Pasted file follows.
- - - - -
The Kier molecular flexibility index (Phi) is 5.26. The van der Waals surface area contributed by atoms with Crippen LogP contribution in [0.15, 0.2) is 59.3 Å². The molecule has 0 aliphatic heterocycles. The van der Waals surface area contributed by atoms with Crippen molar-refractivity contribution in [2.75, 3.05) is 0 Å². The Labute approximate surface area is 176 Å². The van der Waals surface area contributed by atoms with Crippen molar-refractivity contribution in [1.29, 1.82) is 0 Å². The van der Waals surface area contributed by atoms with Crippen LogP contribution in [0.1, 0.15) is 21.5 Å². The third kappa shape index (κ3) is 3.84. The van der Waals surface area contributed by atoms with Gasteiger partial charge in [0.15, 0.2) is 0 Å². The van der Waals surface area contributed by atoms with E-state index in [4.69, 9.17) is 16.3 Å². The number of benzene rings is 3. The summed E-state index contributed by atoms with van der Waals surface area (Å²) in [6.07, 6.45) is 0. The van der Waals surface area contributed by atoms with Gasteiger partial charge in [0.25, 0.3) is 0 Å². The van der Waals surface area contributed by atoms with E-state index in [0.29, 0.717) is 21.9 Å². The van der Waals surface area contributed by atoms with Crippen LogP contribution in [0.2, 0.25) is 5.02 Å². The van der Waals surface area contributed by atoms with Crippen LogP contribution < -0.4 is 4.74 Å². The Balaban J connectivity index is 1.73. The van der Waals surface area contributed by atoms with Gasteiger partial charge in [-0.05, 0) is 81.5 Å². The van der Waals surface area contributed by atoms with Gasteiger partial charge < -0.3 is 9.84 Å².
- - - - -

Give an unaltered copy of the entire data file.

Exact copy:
The Kier molecular flexibility index (Phi) is 5.26. The van der Waals surface area contributed by atoms with Crippen LogP contribution in [0.15, 0.2) is 59.3 Å². The molecule has 0 aliphatic heterocycles. The van der Waals surface area contributed by atoms with Crippen molar-refractivity contribution in [2.75, 3.05) is 0 Å². The Labute approximate surface area is 176 Å². The van der Waals surface area contributed by atoms with Crippen molar-refractivity contribution in [1.29, 1.82) is 0 Å². The van der Waals surface area contributed by atoms with Crippen LogP contribution in [0.1, 0.15) is 21.5 Å². The third kappa shape index (κ3) is 3.84. The van der Waals surface area contributed by atoms with Gasteiger partial charge in [0.15, 0.2) is 0 Å². The van der Waals surface area contributed by atoms with E-state index in [4.69, 9.17) is 16.3 Å². The number of benzene rings is 3. The summed E-state index contributed by atoms with van der Waals surface area (Å²) in [6.07, 6.45) is 0. The van der Waals surface area contributed by atoms with Gasteiger partial charge in [0.25, 0.3) is 0 Å². The van der Waals surface area contributed by atoms with E-state index in [0.29, 0.717) is 21.9 Å². The van der Waals surface area contributed by atoms with Crippen LogP contribution in [0.2, 0.25) is 5.02 Å². The van der Waals surface area contributed by atoms with Crippen LogP contribution < -0.4 is 4.74 Å². The Balaban J connectivity index is 1.73. The van der Waals surface area contributed by atoms with Gasteiger partial charge in [-0.05, 0) is 81.5 Å². The van der Waals surface area contributed by atoms with Gasteiger partial charge < -0.3 is 9.84 Å².